Hartford-based Aquiline Drones wants to make CT a ‘drone cap…

HARTFORD — In the downtown Stark Building, at 750 Main St., a team of 25 technicians builds flying machines.

Soon, there will be many more working there — and many more of those contraptions taking flight.

Aquiline Drones, the company that makes those commercial unmanned aircraft and provides supporting cloud technology and an array of other services, is growing quickly amid a surge in demand and concerns about foreign-made drones. For its home state, the firm offers the opportunity to take a leading role in a new era of aerospace — and a promising source of jobs in one of its cornerstone industries.

“There are so many things that we can do to make Connecticut more vibrant. What we have today is a new day, and Aquiline is spearheading that new day,” Aquiline founder and CEO Barry Alexander said in an interview at the company’s main offices, on the top floor of the Stark Building. “Aquiline is desirous and has taken active steps to make Hartford and Connecticut the drone capital of the U.S.”

‘Did not come out of nowhere’

Aquiline was founded in 2019, and the company describes the Hartford operations as the first drone manufacturing and assembly plant in the state. Officials at the state Department of Economic and Community Development said that they were not aware of any other drone manufacturers based in Connecticut.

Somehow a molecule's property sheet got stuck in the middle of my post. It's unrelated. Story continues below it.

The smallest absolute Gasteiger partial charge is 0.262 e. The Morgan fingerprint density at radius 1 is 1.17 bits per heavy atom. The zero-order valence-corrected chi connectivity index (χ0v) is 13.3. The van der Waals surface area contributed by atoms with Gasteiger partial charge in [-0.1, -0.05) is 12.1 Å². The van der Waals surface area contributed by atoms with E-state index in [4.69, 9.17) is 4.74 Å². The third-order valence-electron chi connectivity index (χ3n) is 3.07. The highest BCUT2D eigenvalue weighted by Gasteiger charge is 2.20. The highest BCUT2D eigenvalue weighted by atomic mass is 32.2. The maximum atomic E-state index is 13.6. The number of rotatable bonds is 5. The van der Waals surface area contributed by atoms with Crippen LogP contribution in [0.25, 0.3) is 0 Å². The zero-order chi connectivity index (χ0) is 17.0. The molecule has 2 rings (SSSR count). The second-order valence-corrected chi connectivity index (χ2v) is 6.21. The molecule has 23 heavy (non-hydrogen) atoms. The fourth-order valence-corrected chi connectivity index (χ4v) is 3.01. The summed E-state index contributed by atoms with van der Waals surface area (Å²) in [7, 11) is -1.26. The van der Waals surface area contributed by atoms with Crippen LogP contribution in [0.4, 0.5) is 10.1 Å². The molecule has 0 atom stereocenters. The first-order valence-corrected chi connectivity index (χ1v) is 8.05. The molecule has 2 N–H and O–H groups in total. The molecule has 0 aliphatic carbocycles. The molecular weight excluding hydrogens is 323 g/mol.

While the company is still relatively new, its leadership comprises a seasoned group of professionals who have collectively worked many decades in aerospace, engineering and information technology. Newington resident Alexander has about 30 years’ experience in the aviation industry, formerly working as a commercial pilot who flew cargo around the world.

“We did not come out of nowhere. This has been in planning for quite some time,” Alexander said. “Being a very nimble company and having the technical acumen collectively really played a major role in our seemingly rapid ascension in the industry.”

Based on their extensive experience, Alexander said that he and his colleagues quickly grasped the potential of drones, which have become critical to military operations and are used for a range of civilian purposes such as surveying land and infrastructure, filming social and athletic events and making deliveries.

Today, drones represent the fastest-growing segment in the transportation sector — with more than 1.7 million drone registrations and 203,000 Federal Aviation Administration-certified remote pilots, according to the FAA.

“If you can look out the window and not see a drone, there’s more room for drones,” said Richard McGeary, Aquiline’s vice president of business development.

Aquiline does not publicly disclose its financial results, but major deals announced in recent months highlight its growth.

Last year, it signed exclusive U.S. manufacturing, sales and distribution licensing agreements with Drone Volt. The latter is a French manufacturer of professional civilian drones whose offerings include the Aquiline-produced Spartacus line. The five-year deal also entails the companies taking 10 percent ownership stakes in each other.